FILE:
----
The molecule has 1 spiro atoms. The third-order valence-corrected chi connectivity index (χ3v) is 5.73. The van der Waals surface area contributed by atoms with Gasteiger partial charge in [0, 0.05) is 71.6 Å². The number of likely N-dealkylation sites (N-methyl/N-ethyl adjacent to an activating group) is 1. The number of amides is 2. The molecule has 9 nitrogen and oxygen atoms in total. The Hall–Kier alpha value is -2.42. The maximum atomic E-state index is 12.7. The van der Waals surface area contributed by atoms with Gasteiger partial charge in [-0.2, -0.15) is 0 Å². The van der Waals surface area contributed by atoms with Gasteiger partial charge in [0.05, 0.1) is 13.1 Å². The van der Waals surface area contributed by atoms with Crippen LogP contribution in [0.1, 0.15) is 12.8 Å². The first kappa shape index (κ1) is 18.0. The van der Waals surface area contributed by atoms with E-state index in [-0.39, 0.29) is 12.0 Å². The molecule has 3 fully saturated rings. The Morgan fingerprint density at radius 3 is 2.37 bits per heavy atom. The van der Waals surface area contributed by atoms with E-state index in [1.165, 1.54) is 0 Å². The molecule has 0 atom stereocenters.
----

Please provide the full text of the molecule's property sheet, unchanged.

The molecule has 1 spiro atoms. The third-order valence-corrected chi connectivity index (χ3v) is 5.73. The van der Waals surface area contributed by atoms with Gasteiger partial charge in [0, 0.05) is 71.6 Å². The number of likely N-dealkylation sites (N-methyl/N-ethyl adjacent to an activating group) is 1. The number of amides is 2. The molecule has 9 nitrogen and oxygen atoms in total. The Hall–Kier alpha value is -2.42. The maximum atomic E-state index is 12.7. The van der Waals surface area contributed by atoms with Gasteiger partial charge in [-0.2, -0.15) is 0 Å². The van der Waals surface area contributed by atoms with Gasteiger partial charge in [0.05, 0.1) is 13.1 Å². The van der Waals surface area contributed by atoms with Crippen LogP contribution in [0.1, 0.15) is 12.8 Å². The first kappa shape index (κ1) is 18.0. The van der Waals surface area contributed by atoms with E-state index in [-0.39, 0.29) is 12.0 Å². The molecule has 3 fully saturated rings. The Morgan fingerprint density at radius 3 is 2.37 bits per heavy atom. The van der Waals surface area contributed by atoms with E-state index in [1.165, 1.54) is 0 Å². The molecule has 0 atom stereocenters.